Difference between revisions of "Introduction to Workers' Compensation (7:I)"

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Revision as of 16:16, 20 September 2020

This information applies to British Columbia, Canada. Last reviewed for legal accuracy by the Law Students' Legal Advice Program on July 31, 2020.



This chapter covers basic legislation, policy, and procedures associated with appeals under Workers’ Compensation Act, RSBC l996, c 492 [WCA].

The WCA is a provincial statute creating a regulatory body called the Workers Compensation Board of B.C. Since 2003, this body works under the name of “WorkSafe B.C.” and is referred to as “the Board” or WCB in this section. The Board has exclusive jurisdiction over compensation for injured workers for workplace injuries amongst other duties. The Board’s origins are perhaps more interesting than its current form suggests.

Some of the earliest forms of workers' compensation started with pirates in the pre-Revolutionary Americas. A pirate who lost an eye was entitled to 100 pieces of eight, roughly one year's pay. With the industrial revolution, more evolved workers' compensation schemes followed in Europe and eventually spread back to North America where they are now mandatory across Canada and the United States.

Today’s workers’ compensation schemes, including BC’s, are based on the historic trade-off: employers fund a no-fault insurance scheme for injured workers, to compensate them and assist in their medical treatment, vocational rehabilitation (retraining), and in pension for disability. In return, workers give up their right to legal action against their employer for work-related injuries and occupational diseases [WCA s 10]. Ideally, this approach offers several benefits. It takes workplace injury claims out of the courts, reducing clutter for them and cost and delay for the workers. It gives greater certainty of coverage to workers and streamlines the compensation process. Finally, like any insurance scheme, it spreads losses amongst employers and eliminates the concern about ruinous claims. Unfortunately, reality often falls short of these ideals and, especially in light of changes since 2002, injured workers often require help and even representation.

Aside from compensation, The Board's other duties consists of:

Regulation of Occupational Health and Safety (OH&S): In BC, the Board is responsible for workplace health and safety regulations, investigations and enforcement as set out in Part III of the WCA and in the Occupational Health & Safety Regulation. While most enforcement orders and penalties are against employers for safety violations, orders may also be issued against workers. Under the WCA, workers are entitled to refuse unsafe work and to be protected from retaliation for reporting unsafe work practices.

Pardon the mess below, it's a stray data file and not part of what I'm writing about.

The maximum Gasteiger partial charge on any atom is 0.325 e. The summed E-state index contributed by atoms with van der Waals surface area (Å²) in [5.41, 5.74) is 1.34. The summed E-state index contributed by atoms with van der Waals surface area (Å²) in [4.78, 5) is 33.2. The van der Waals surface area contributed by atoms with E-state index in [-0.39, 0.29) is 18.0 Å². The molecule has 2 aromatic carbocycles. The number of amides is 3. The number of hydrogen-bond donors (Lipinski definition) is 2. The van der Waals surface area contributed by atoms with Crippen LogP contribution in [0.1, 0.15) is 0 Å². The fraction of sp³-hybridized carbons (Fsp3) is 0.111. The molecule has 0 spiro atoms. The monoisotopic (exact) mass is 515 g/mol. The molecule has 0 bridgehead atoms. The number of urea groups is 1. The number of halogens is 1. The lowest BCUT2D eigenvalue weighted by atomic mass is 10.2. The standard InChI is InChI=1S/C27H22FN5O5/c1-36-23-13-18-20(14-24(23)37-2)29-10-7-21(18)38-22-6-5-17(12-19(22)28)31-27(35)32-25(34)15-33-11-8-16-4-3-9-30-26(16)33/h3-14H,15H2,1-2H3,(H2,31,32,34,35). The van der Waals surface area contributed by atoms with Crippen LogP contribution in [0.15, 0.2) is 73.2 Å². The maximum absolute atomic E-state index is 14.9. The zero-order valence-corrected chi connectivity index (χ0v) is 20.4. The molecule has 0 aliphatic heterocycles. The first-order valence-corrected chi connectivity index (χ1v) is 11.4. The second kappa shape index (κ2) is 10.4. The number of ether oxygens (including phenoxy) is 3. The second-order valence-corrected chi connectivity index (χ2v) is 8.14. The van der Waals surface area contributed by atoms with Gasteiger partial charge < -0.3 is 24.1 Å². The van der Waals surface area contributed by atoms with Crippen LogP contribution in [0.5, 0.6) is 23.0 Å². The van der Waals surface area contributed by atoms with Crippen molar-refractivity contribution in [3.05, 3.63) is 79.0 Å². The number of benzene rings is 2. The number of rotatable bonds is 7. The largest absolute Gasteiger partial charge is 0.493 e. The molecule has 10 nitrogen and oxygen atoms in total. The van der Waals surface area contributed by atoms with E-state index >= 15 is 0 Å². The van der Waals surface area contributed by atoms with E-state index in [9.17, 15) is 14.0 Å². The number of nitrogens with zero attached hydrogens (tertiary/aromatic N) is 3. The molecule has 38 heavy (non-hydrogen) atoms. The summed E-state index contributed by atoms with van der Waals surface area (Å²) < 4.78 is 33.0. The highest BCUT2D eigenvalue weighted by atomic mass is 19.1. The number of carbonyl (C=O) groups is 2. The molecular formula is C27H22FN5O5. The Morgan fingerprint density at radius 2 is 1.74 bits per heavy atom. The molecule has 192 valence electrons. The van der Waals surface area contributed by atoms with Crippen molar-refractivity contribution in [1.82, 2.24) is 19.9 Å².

Employer Assessments: The WCA grants specific powers to the Board to set rates and collect assessments from employers to create an Accident Fund. The Accident Fund must be sufficient to finance the compensation system and each employer is assessed annually based on a complex formula (see below). The WCA requires the Board to operate a fully funded system.

A. Scope of This Section[edit]

This section advises workers and their representatives on the overall structure and basic procedures of the Board and its appeal body, the Workers Compensation Appeals Tribunal [WCAT]. It is intended to assist in working on cases and appeals arising from Board decisions made under the WCA. The vast majority of appeals involve Board decisions denying injured and disabled workers particular compensation benefits. This is not surprising given that current Board policies are often complex and difficult to understand and that about 100,000 compensation claims are filed by injured workers every year, with about half of these claims involving a serious injury or disability.

Therefore, the primary focus of this material is on Compensation matters which may be at issue in appeals. Assessment and OH&S issues are addressed briefly at the end of the chapter. The Appendices provide information for referrals and community resources, and helpful links for finding law and policy. In particular, the WCA requires the Board, through its Accident Fund, to support the Employers Advisors and Workers Advisors who can provide employers and workers with free legal assistance. However, the extent of the assistance provided by these Advisors changes from time to time and between locations.


© Copyright 2021, The Greater Vancouver Law Students' Legal Advice Society.